In addition to plunger rod tip 20, dual-chamber syringe system 10 comprises a rear plunger rod 30 used to directly displace tip 20 and an associated plunger rod sleeve 32, a plunger 40 which is part of a normally closed valve, an actuating stem 50 which is disposed within a valved pathway of plunger 40 to form a plunger valve 70 and displaced to open a fluid pathway within plunger 40 thereby providing a normally closed valve, and a conventional syringe barrel 60. Barrel 60 comprises a male luer lock fitting 62 for drawing and dispensing fluid. Application and need for sleeve 32 is fully disclosed hereafter.

A Pre-Filled System

An assembled dual-chamber syringe system 10 is seen in FIG. 8. Actuating stem 50 is displaced into plunger 40 to form plunger valve 70. A chamber 80 disposed between plunger valve (valve) 70 and plunger rod tip 20 contains a fluid 84 and is anticipated to comprise both a liquid 84 and a gas 86. It is preferred that chamber 80 be pre-filled by a manufacturer before delivery to a site of use. As is well known in medical syringe use art, unless otherwise prescribed, only liquid should be dispensed from chamber 80 with all gas remaining resident in chamber 80 at the end of a chamber 80 dispensing cycle.

A second chamber 90, disposed between valve 70 and fitting 62, is kept disparate from chamber 80 for sequential fluid delivery by action of valve 70 as disclosed in detail hereafter. Fluid withdrawal and dispensing associated with chamber 80 is conducted by displacing plunger rod 30 in the same manner as fluid is manipulated in a conventional syringe and is performed prior to dispensing liquid from chamber 80.

Displaceable Stem Plunger Valve

A magnified view of stem 50 is seen in FIG. 2. Generally, stem 50 comprises an enlarged footing 94 sized to collide with syringe barrel 50 at a distal dispensing hole without inhibiting flow through the hole and a bulbous central portion 96 which is sized to obstruct the fluid pathway of plunger 40 when disposed therein. Between footing 94 and portion 96, stem 50 comprises a substantially constant diameter, linear extension 98 which leads to a conical segment 99. Bulbous portion 96 is shaped to be retained by compression within the valve plunger 40 pathway until stem displacement and compressive forces act to extricate stem 50 from the pathway. Once that condition occurs, the shape of conical segment 99 is acted upon by the interactive compressive forces associated with barrel 60 and plunger 40 to further expel bulbous portion 96 from the pathway. A channel 102 which is disposed along footing 94, extension 98 and segment 99 provides an open passageway for fluid flow when bulbous portion 96 is outside the pathway.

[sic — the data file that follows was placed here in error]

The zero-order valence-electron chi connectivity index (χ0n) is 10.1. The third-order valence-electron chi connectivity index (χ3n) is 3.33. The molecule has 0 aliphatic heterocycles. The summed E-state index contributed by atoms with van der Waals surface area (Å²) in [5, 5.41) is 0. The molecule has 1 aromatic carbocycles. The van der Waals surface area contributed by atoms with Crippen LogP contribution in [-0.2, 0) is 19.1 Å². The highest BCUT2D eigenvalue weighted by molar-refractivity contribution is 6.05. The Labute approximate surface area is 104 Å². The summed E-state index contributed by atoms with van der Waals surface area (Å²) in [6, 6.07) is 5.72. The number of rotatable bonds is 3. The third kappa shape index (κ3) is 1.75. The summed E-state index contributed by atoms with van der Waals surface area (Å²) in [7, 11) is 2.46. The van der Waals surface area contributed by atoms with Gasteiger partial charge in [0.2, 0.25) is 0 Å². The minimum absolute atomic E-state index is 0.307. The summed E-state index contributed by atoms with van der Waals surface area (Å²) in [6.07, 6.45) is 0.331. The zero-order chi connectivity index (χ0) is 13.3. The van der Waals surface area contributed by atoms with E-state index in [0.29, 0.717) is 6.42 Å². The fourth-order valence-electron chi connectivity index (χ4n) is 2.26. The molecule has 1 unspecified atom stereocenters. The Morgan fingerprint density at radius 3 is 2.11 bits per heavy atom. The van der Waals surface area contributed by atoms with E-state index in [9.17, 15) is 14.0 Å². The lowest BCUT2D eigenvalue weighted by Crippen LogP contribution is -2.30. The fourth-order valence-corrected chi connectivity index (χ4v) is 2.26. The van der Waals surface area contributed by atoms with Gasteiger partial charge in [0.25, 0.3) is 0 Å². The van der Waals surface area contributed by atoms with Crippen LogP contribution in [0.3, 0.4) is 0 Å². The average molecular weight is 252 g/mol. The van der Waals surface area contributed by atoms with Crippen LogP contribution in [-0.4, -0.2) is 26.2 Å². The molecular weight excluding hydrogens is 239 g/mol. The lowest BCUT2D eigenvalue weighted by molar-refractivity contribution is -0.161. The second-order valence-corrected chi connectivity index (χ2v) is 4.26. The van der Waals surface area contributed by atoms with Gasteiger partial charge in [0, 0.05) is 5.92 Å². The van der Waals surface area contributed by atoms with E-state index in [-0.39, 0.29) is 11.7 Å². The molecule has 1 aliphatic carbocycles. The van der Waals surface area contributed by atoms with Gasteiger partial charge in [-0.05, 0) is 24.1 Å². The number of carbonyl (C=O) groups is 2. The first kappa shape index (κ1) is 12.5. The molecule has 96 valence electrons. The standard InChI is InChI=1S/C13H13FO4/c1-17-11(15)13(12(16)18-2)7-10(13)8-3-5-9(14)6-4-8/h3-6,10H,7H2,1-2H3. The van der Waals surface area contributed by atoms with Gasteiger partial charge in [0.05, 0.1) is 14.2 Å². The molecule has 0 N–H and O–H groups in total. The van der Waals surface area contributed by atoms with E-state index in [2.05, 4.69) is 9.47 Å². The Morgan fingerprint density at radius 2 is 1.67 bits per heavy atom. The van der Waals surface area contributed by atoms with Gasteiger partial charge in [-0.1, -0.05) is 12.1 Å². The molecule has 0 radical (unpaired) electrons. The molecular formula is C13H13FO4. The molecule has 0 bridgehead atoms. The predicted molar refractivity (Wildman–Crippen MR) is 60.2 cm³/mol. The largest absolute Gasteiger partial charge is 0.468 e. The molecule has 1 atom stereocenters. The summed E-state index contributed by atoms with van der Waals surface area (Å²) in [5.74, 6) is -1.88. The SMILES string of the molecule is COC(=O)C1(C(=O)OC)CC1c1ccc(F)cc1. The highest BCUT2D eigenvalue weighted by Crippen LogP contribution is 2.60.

Stem 50 further comprises a finned section 100 having a plurality of bladed parts which provide for stability within the pathway and a clear fluid path. Length of section 100 is an important dimension as disclosed in detail hereafter.

A magnified image of a proximal side of plunger 40 is seen in FIG. 3. Similar plungers are disclosed in art from which U.S. patent application continues-in-part. However, plunger 40 does not require a separate support ring disposed to provide a brace against canting and other unwanted off-axis displacement, as formerly disclosed in previous art cited supra.

Rather, plunger 40 comprises integral support structure which provides open space for gas capture and yet added rigid support provided for communicating plunger rings against an associated internal syringe barrel wall. Those familiar with syringe fabrication art well understand effect of non-homogeneous surface friction distribution, knowing that a variance in such distribution, if not accounted and corrected for, can cause a plunger, which is displaced only by fluid communication, to cant (be angularly displaced relative to a long axis of a syringe barrel). Such canting can result in either unwanted communication between fluids in otherwise disparate chambers or misreading volumetric measurements made between indicia on barrel 60 and a predetermined measurement edge-site on plunger 40.